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TAMU POLS 315 - Political Parties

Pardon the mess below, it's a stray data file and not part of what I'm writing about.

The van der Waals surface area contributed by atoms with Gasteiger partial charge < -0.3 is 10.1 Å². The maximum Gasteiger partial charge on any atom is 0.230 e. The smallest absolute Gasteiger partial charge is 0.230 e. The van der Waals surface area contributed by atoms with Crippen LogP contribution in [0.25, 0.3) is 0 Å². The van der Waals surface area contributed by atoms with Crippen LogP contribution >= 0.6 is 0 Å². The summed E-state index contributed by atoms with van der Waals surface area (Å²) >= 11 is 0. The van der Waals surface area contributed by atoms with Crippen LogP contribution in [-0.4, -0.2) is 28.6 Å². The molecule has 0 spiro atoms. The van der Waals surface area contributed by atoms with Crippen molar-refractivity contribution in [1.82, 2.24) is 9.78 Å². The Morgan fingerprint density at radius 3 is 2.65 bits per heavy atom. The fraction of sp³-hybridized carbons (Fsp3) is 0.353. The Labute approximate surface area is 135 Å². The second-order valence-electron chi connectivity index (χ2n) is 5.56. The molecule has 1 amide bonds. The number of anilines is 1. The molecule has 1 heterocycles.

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What is a Political Party?According to Kenneth Janda, a political party is:An organizationBy “organization”, political scientists assume:1. Structure (leaders and followers)2. Identifiable goalswhich has as at least one of its goalsthe placement of its avowed representative in governmental officesbroad in their general ideas for the general populationBy Janda’s definition, the following qualify as partiesCompetitive – emphasize “open competition in the electoral process”Restrictive – emphasize “restricting competition [from] opposing parties”Ex: plurality elections, winner take all systemSubversive – emphasize “subverting the political system”By forcing their members into officeAll groups have structures and identifiable goals.Interest GroupsAs paraphrased from Nimmo & Ungs (1967), an interest groupA group that is organized for the expression of common interests and attitudes.Pressure GroupsAn interest group which expresses common interests and attitudes to the governmentNarrow to specific citizen’s concernsPAC’sA pressure group which collects money from its members and contributes that money to candidates and parties“SuperPACs” are independent expenditure only, meaning separately from the candidates and the parties.Differences between Political Parties and OthersCompared to pressure groups, parties:Normally have wider range of interests (behavioral distinction)Normally have broader base of appeal (behavioral)Want to place avowed representatives in governmental positionsAccording to Maurice Duverger “Political Parties have as their primary goal the conquest of power or a share in its exercise…pressure groups, on the contrary, do not seek to win power themselves, or to participate in the exercise of power; they endeavor…Where did Political Parties come from?The United StatesAlthough framers argued against the formation of Political Parties, not mentioned in the constitution, but made it possible for people to assemble through the bill of rights.The First Political Parties…Federalist PartyFound by Alexander Hamilton in the early 1790’s for the rich and upper-class1816 last election for federalistsJeffersonian Republican Party1796 - two party system in place. Party of the common people by Jefferson and MadisonServed as the only party “The Era of Good Feelings” during the 1920’sStates were allowing more and more people to vote, broader issuesDemocratic Republicans and National Republicans1828 – Jackson vs. Quincy Adamstwo party system revived again1830’s Democratic Republicans  The Democratic PartyNational Republicans  The Whigs ,to emphasize Andrew Jackson’s elected “monarch”1840 – Democratsoldest political party in the world…1852 – Whigs die out, tried to be the “party of everyone”1854 – A new political partyAnti – Nebraskans (Anti – Slavery)Kansas-Nebraska act would allow states to determine whether they would be slave states or free states, They wanted no more slave statesRepublican Party begins … (as a new party) opposing slaveryThe birth of the First PartiesWhy?Difference of “substance”Agreement on “rules of the game”Freedoms listed in the first amendmentBroad suffrageLarge number of voters brought the need to organize people to inform and educate peopleWhere are they now?In all but a few (less than a dozen) countriesOne party systems fewer than tenMostly communistMulti Party systems (>2) are most commonWhat things are necessary for democracy to work?Democracy : rule by the peoplePeaceful ways of expressing demands transition of powerAn educated populousReasonable choices on issuesGood, qualified candidatesWhat is the proper place of parties in democracy?Some say: no placeSome say: as organizer of a majority to govern (e.g. EE Schattschneider)Some say: as organizer of alternative policy programs for governmentWhat specific roles and functions should parties provide?Educate the populationWell nomination process for candidatesRepresent various interestsOrganize governmentPackage issues intoWhat criteria would we use to evaluate parties?Why the 2-Party System in the United States?1. Duality of economic and social issues.“Yes” side and “No” side to every issue and no in between2. “Socially Consensus” on rules of the gameexplains why we don’t have Anti-Regime Parties opposes the current political process that exists (no real support in the US)3. Angle-Saxon political maturity4. Mechanical-electoral reasons1. Electoral System Type:Plurality elections with single member districtsVs.Proportional representation (PR) with multi-member districtsWasted Vote Thesis – voting for third parties vs. Dems or GOPPLURALITY ELECTION SYSTEM with single member districts is the most important reason for the 2 party system in the United States.2. Ballot – access requirementsIn order to get a candidate’s name on the ballot, they must fulfill these requirements as determined by the state, often quite difficult3. Campaign Finance Laws (Federal Election Campaign Act)i. As a third party, they must get at least 5% of the votes to receive federal funding if they qualifyii. Biased for the two major parties, however they usually run campaigns on their own in order to not be limited on budgetiii. Dems and GOP agree in congress to make it difficult for 3rd parties to receive funds5. Functional – Pragmatic Reasons“if it ain’t broke, don’t fix it”General Explanation for Number of Parties1. Technical/mechanical (electoral laws)proportional representation produces multi-party systemsplurality elections produces two – party system2. more than one relevant issue dimension (cleavage)the more dimensions that divide people into different opinions, the greater change for a multi-party system3. more than dualism on a single issue planetwo different views on each issueWhy the same two parties at all levels of government in the U.S.?1. The major national parties need state/local affiliatesget out the vote, people identify themselves as a certain party at all levels2. Most voters don't distinguish by government level3. the two major political parties have made it difficult (thru electoral laws) for other parties to compete at any level4. 3rd party presidential candidates don’t want to share scarce resourcespublicityReview:Which is better: 2 party or multi-party system?Representation – multiCompromise – toss upSimplify for voters – two partyMajority government – two partyContinuity/coherence of